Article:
We purchased a house that needs some TLC, so life has been a little crazy. One of the tasks we needed to get done was to have the carpets replaced. We thought this would be a simple task, but not so.
We decided on a store and a carpet sample, then we scheduled them to do their thing. But after talking with an employee of the same store and an employee with another carpet store, we realized there were a few hundred dollars worth of hidden charges that we were not aware of on the front end of the deal. We felt tricked and very angry. Needless to say we quickly cancelled the deal and went with a different company.
In this process, I thought about how ministry volunteers must feel when they’re hit with the hidden costs of serving. I know that I’ve been guilty of sugar coating time commitments, understating expectations, and making a short list of duties while recruiting them, only to expect more after they’re onboard.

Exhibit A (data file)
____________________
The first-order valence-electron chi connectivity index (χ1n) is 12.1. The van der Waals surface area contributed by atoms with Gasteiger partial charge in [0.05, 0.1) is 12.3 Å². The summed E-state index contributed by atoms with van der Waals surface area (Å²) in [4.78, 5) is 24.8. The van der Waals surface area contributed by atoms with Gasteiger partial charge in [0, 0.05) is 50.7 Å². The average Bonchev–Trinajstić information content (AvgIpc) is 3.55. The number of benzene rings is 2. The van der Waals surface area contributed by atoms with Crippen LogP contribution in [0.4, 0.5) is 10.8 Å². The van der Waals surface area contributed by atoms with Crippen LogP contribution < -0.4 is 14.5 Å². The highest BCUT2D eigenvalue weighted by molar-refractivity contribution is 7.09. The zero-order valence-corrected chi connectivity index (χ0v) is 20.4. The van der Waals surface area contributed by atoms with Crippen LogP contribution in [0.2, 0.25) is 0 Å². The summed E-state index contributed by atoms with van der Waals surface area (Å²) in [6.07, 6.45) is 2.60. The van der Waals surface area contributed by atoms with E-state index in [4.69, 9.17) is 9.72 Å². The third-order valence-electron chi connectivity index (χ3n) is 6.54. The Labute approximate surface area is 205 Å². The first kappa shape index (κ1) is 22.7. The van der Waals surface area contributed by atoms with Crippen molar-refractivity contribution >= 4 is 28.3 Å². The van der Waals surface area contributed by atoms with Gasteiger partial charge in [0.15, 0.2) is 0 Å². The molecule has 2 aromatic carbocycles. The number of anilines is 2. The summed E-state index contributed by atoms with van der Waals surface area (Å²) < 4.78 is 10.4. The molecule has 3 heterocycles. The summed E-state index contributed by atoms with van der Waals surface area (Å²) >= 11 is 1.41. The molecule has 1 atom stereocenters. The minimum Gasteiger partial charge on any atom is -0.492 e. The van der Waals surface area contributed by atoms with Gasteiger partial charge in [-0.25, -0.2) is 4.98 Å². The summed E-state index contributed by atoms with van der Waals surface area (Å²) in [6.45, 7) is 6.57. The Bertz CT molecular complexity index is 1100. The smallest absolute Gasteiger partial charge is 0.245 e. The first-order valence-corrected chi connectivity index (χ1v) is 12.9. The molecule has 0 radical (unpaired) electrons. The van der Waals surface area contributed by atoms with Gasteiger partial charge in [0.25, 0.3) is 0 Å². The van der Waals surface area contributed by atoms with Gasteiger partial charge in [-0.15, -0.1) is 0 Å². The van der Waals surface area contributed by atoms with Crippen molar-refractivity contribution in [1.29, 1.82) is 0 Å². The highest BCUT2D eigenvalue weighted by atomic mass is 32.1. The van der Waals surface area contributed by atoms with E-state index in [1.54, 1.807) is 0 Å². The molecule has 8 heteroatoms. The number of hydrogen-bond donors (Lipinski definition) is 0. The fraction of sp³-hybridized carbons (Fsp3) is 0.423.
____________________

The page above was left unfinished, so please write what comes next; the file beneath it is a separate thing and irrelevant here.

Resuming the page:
As we recruit ministry partners for the fall, are we being clear about the expectations, commitments, and duties? Are we setting the bar high enough to make it clear that their roles have eternal significance?
We’re asking more of our leaders in this coming year, and I want to be clear about those expectations so that no one feels tricked later. We may lose a few commitments because of the higher demands. But I think the strategy is worthwhile because eternity truly is at stake. In the end, no one wants to be tricked into serving. If we’ll cast a clear vision for how they can be a part of what God is doing, then they will be willing to pay the extra costs of serving.